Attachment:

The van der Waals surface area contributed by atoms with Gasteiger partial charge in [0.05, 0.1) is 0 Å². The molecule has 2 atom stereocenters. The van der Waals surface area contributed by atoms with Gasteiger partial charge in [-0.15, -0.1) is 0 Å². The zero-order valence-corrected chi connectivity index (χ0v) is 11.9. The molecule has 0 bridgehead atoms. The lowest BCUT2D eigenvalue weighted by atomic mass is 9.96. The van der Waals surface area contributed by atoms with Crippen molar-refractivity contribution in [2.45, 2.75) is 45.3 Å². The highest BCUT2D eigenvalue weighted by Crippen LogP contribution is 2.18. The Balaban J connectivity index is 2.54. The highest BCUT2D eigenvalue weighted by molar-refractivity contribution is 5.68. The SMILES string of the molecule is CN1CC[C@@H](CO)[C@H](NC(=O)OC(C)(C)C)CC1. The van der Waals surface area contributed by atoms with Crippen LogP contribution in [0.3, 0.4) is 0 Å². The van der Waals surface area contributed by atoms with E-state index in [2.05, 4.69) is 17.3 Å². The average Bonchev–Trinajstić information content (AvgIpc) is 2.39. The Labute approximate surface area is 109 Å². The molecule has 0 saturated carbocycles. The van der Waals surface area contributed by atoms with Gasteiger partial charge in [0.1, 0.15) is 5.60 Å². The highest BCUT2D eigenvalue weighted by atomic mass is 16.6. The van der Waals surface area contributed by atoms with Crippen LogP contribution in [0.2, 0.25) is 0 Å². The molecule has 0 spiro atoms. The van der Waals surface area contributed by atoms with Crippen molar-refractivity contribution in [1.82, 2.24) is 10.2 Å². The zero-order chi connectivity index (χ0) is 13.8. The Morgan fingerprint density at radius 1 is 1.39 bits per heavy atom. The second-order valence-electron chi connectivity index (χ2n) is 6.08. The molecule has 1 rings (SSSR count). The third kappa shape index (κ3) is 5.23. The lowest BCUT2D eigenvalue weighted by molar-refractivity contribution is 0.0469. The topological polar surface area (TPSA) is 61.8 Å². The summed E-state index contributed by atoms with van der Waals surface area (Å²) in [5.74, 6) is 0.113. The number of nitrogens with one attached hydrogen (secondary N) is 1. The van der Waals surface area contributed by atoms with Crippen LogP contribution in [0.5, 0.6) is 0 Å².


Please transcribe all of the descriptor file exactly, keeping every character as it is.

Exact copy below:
The van der Waals surface area contributed by atoms with Gasteiger partial charge in [0.05, 0.1) is 0 Å². The molecule has 2 atom stereocenters. The van der Waals surface area contributed by atoms with Gasteiger partial charge in [-0.15, -0.1) is 0 Å². The zero-order valence-corrected chi connectivity index (χ0v) is 11.9. The molecule has 0 bridgehead atoms. The lowest BCUT2D eigenvalue weighted by atomic mass is 9.96. The van der Waals surface area contributed by atoms with Crippen molar-refractivity contribution in [2.45, 2.75) is 45.3 Å². The highest BCUT2D eigenvalue weighted by Crippen LogP contribution is 2.18. The Balaban J connectivity index is 2.54. The highest BCUT2D eigenvalue weighted by molar-refractivity contribution is 5.68. The SMILES string of the molecule is CN1CC[C@@H](CO)[C@H](NC(=O)OC(C)(C)C)CC1. The van der Waals surface area contributed by atoms with Crippen LogP contribution in [0.3, 0.4) is 0 Å². The van der Waals surface area contributed by atoms with E-state index in [2.05, 4.69) is 17.3 Å². The average Bonchev–Trinajstić information content (AvgIpc) is 2.39. The Labute approximate surface area is 109 Å². The molecule has 0 saturated carbocycles. The van der Waals surface area contributed by atoms with Gasteiger partial charge in [0.1, 0.15) is 5.60 Å². The highest BCUT2D eigenvalue weighted by atomic mass is 16.6. The van der Waals surface area contributed by atoms with Crippen LogP contribution in [0.2, 0.25) is 0 Å². The molecule has 0 spiro atoms. The van der Waals surface area contributed by atoms with Crippen molar-refractivity contribution in [1.82, 2.24) is 10.2 Å². The zero-order chi connectivity index (χ0) is 13.8. The Morgan fingerprint density at radius 1 is 1.39 bits per heavy atom. The second-order valence-electron chi connectivity index (χ2n) is 6.08. The molecule has 1 rings (SSSR count). The third kappa shape index (κ3) is 5.23. The lowest BCUT2D eigenvalue weighted by molar-refractivity contribution is 0.0469. The topological polar surface area (TPSA) is 61.8 Å². The summed E-state index contributed by atoms with van der Waals surface area (Å²) in [5.74, 6) is 0.113. The number of nitrogens with one attached hydrogen (secondary N) is 1. The van der Waals surface area contributed by atoms with Crippen LogP contribution in [0.5, 0.6) is 0 Å².